Tuesday, July 27, 2021

Trump sues Facebook, Twitter, Google for silencing him

Trump is accusing the media giants of restricting access to conservative viewpoints.

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Former US president Donald Trump on Wednesday filed lawsuits against Twitter, Facebook, and Alphabet’s Google, as well as their chief executives, alleging they unlawfully silence conservative viewpoints.

The lawsuits, filed in a Florida court, allege the California-based social media platforms violated the right to freedom of speech guaranteed by the First Amendment of the US Constitution by kicking him off their platforms, Reuters is reporting.

Trump is seeking class action status for the lawsuits, meaning he will represent not only himself but also the interests of other users of Twitter, Facebook, and Google’s YouTube who allege they have been unfairly silenced.

He filed three lawsuits with similar allegations: one against Facebook and its CEO Mark Zuckerberg, one against Twitter and its CEO Jack Dorsey, and one against Google and its CEO Sundar Pichai.

“We will achieve a historic victory for American freedom and at the same time, freedom of speech,” Trump said at a news conference at his golf course in New Jersey. “Our case will prove this censorship is unlawful, it’s unconstitutional and it’s completely un-American.”

Twitter, Facebook, and Google did not immediately respond to requests by Reuters for comment.

Trump, a famously prolific tweeter, lost his social media megaphone this year after the companies said he violated their policies against glorifying violence.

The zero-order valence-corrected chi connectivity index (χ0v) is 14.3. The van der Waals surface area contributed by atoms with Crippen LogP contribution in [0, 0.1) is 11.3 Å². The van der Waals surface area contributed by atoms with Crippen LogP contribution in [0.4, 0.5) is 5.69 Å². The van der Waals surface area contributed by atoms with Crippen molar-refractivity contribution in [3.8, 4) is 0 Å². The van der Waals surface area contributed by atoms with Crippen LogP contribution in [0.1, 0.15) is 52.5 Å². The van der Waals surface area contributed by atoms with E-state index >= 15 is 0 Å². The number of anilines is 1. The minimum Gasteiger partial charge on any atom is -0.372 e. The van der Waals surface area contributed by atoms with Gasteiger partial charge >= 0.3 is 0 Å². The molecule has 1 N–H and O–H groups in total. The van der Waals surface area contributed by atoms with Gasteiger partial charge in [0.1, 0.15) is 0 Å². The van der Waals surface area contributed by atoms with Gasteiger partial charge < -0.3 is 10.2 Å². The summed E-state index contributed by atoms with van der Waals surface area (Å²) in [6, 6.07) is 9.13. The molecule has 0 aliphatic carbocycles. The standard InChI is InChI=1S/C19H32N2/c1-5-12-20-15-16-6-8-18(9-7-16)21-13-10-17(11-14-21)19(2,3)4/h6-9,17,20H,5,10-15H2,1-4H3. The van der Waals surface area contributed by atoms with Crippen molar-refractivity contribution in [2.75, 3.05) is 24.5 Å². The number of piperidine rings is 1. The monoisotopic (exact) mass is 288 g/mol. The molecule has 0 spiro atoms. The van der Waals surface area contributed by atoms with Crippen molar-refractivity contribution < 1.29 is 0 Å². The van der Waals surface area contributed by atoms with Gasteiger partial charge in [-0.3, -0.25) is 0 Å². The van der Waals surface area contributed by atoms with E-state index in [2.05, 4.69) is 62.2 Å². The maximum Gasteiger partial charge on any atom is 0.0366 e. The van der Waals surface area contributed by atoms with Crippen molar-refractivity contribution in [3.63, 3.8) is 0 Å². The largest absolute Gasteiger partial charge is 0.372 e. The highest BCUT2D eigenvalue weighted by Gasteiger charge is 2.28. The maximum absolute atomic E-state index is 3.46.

They were able to do this after hundreds of his supporters stormed the US Capitol on Jan 6 after a Trump speech repeating his claims that his election defeat was the result of widespread voter fraud.

Trump has always denied that he incited his supporters to assault the government buildings.

His lawsuits are asking a judge to invalidate Section 230 of the Communications Decency Act, a law that has been called the backbone of the internet because it provides websites with protections from liability over content posted by users.

Trump and others who have attacked Section 230 say it has given big internet companies too much legal protection and allowed them to escape responsibility for their actions.

A federal judge in Florida last week blocked a recently enacted state law that was meant to authorise the state to penalise social media companies when they ban political candidates, with the judge saying the law likely violated free speech rights.

The lawsuit said the bill signed by Florida’s governor in May was unconstitutional.

It would have made Florida the first state to regulate how social media companies moderate online speech.

Legal experts who spoke to The Hill described Trump’s case as frivolous, predicting that it will almost certainly be dismissed in court because private companies are not subject to comply with the First Amendment.

In a further annoyance for Google, the attorneys general of 36 states and Washington DC announced on Wednesday they are suing the IT giant, alleging the company’s control over its Android app store violates antitrust laws, The Hill is reporting.

The antitrust lawsuit is the third filed by states against the Silicon Valley behemoth.

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